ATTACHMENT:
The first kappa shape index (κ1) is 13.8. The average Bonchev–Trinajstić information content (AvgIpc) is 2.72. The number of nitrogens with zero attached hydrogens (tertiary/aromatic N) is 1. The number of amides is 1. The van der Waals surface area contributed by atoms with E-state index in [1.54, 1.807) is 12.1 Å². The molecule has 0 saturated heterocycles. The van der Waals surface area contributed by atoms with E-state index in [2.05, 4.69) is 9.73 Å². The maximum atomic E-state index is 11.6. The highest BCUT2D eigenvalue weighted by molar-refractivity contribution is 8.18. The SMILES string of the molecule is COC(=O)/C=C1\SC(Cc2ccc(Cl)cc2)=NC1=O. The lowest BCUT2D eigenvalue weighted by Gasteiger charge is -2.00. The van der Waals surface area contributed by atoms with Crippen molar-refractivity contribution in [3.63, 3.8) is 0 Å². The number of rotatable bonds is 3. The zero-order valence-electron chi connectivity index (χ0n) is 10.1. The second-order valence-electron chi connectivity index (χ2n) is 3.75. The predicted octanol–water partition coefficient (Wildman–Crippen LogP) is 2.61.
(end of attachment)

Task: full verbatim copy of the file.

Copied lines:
The first kappa shape index (κ1) is 13.8. The average Bonchev–Trinajstić information content (AvgIpc) is 2.72. The number of nitrogens with zero attached hydrogens (tertiary/aromatic N) is 1. The number of amides is 1. The van der Waals surface area contributed by atoms with E-state index in [1.54, 1.807) is 12.1 Å². The molecule has 0 saturated heterocycles. The van der Waals surface area contributed by atoms with E-state index in [2.05, 4.69) is 9.73 Å². The maximum atomic E-state index is 11.6. The highest BCUT2D eigenvalue weighted by molar-refractivity contribution is 8.18. The SMILES string of the molecule is COC(=O)/C=C1\SC(Cc2ccc(Cl)cc2)=NC1=O. The lowest BCUT2D eigenvalue weighted by Gasteiger charge is -2.00. The van der Waals surface area contributed by atoms with Crippen molar-refractivity contribution in [3.63, 3.8) is 0 Å². The number of rotatable bonds is 3. The zero-order valence-electron chi connectivity index (χ0n) is 10.1. The second-order valence-electron chi connectivity index (χ2n) is 3.75. The predicted octanol–water partition coefficient (Wildman–Crippen LogP) is 2.61.